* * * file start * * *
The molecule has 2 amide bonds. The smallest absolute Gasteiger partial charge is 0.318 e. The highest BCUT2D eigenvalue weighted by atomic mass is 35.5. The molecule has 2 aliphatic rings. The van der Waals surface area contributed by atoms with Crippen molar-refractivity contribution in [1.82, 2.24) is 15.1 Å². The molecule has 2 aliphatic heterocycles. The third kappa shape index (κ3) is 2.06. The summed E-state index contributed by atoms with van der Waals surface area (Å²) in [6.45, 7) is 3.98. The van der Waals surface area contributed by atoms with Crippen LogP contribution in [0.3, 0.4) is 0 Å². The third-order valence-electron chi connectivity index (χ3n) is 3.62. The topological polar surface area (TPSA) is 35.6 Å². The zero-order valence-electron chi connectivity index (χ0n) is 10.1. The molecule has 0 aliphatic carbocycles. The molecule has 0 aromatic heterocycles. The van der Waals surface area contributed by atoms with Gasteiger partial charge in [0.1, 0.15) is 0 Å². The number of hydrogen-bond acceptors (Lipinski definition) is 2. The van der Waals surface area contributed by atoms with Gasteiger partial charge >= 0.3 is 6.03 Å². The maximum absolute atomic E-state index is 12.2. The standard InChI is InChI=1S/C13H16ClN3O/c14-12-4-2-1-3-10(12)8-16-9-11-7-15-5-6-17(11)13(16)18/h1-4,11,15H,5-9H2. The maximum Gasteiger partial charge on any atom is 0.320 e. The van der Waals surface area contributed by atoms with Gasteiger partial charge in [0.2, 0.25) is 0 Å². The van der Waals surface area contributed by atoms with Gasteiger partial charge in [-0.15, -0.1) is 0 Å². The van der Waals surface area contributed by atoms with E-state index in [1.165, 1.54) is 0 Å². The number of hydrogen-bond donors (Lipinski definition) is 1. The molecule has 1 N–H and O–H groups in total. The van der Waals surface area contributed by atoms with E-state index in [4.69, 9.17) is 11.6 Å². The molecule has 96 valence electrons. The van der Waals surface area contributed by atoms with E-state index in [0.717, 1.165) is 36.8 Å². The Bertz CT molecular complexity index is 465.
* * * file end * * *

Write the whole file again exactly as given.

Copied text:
The molecule has 2 amide bonds. The smallest absolute Gasteiger partial charge is 0.318 e. The highest BCUT2D eigenvalue weighted by atomic mass is 35.5. The molecule has 2 aliphatic rings. The van der Waals surface area contributed by atoms with Crippen molar-refractivity contribution in [1.82, 2.24) is 15.1 Å². The molecule has 2 aliphatic heterocycles. The third kappa shape index (κ3) is 2.06. The summed E-state index contributed by atoms with van der Waals surface area (Å²) in [6.45, 7) is 3.98. The van der Waals surface area contributed by atoms with Crippen LogP contribution in [0.3, 0.4) is 0 Å². The third-order valence-electron chi connectivity index (χ3n) is 3.62. The topological polar surface area (TPSA) is 35.6 Å². The zero-order valence-electron chi connectivity index (χ0n) is 10.1. The molecule has 0 aliphatic carbocycles. The molecule has 0 aromatic heterocycles. The van der Waals surface area contributed by atoms with Gasteiger partial charge in [0.1, 0.15) is 0 Å². The number of hydrogen-bond acceptors (Lipinski definition) is 2. The van der Waals surface area contributed by atoms with Gasteiger partial charge >= 0.3 is 6.03 Å². The maximum absolute atomic E-state index is 12.2. The standard InChI is InChI=1S/C13H16ClN3O/c14-12-4-2-1-3-10(12)8-16-9-11-7-15-5-6-17(11)13(16)18/h1-4,11,15H,5-9H2. The maximum Gasteiger partial charge on any atom is 0.320 e. The van der Waals surface area contributed by atoms with Gasteiger partial charge in [0.2, 0.25) is 0 Å². The van der Waals surface area contributed by atoms with Gasteiger partial charge in [-0.15, -0.1) is 0 Å². The van der Waals surface area contributed by atoms with E-state index in [1.165, 1.54) is 0 Å². The number of hydrogen-bond donors (Lipinski definition) is 1. The molecule has 1 N–H and O–H groups in total. The van der Waals surface area contributed by atoms with E-state index in [4.69, 9.17) is 11.6 Å². The molecule has 96 valence electrons. The van der Waals surface area contributed by atoms with E-state index in [0.717, 1.165) is 36.8 Å². The Bertz CT molecular complexity index is 465.